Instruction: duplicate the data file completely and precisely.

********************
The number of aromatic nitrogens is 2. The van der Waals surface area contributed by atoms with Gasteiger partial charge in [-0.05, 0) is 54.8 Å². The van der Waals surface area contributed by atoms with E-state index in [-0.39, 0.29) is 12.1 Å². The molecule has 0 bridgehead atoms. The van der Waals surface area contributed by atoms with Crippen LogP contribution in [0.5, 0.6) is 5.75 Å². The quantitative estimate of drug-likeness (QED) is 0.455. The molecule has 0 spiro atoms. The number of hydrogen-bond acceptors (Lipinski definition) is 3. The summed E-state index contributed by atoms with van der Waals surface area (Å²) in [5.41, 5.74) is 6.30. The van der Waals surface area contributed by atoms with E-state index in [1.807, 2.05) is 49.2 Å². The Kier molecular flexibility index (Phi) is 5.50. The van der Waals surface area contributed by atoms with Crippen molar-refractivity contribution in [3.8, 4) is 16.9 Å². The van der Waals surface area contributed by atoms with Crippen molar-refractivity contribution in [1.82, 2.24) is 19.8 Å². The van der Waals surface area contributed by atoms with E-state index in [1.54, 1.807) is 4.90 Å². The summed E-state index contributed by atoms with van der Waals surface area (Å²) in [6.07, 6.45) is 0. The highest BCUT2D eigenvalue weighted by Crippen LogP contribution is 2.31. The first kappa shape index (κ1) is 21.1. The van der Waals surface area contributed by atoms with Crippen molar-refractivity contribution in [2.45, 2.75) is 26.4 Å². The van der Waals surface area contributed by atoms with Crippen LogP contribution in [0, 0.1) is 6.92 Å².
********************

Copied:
The number of aromatic nitrogens is 2. The van der Waals surface area contributed by atoms with Gasteiger partial charge in [-0.05, 0) is 54.8 Å². The van der Waals surface area contributed by atoms with E-state index in [-0.39, 0.29) is 12.1 Å². The molecule has 0 bridgehead atoms. The van der Waals surface area contributed by atoms with Crippen LogP contribution in [0.5, 0.6) is 5.75 Å². The quantitative estimate of drug-likeness (QED) is 0.455. The molecule has 0 spiro atoms. The number of hydrogen-bond acceptors (Lipinski definition) is 3. The summed E-state index contributed by atoms with van der Waals surface area (Å²) in [5.41, 5.74) is 6.30. The van der Waals surface area contributed by atoms with E-state index in [1.807, 2.05) is 49.2 Å². The Kier molecular flexibility index (Phi) is 5.50. The van der Waals surface area contributed by atoms with Crippen molar-refractivity contribution in [3.8, 4) is 16.9 Å². The van der Waals surface area contributed by atoms with Crippen molar-refractivity contribution in [1.82, 2.24) is 19.8 Å². The van der Waals surface area contributed by atoms with E-state index in [1.54, 1.807) is 4.90 Å². The summed E-state index contributed by atoms with van der Waals surface area (Å²) in [6.07, 6.45) is 0. The highest BCUT2D eigenvalue weighted by Crippen LogP contribution is 2.31. The first kappa shape index (κ1) is 21.1. The van der Waals surface area contributed by atoms with Crippen molar-refractivity contribution in [2.45, 2.75) is 26.4 Å². The van der Waals surface area contributed by atoms with Crippen LogP contribution in [0, 0.1) is 6.92 Å².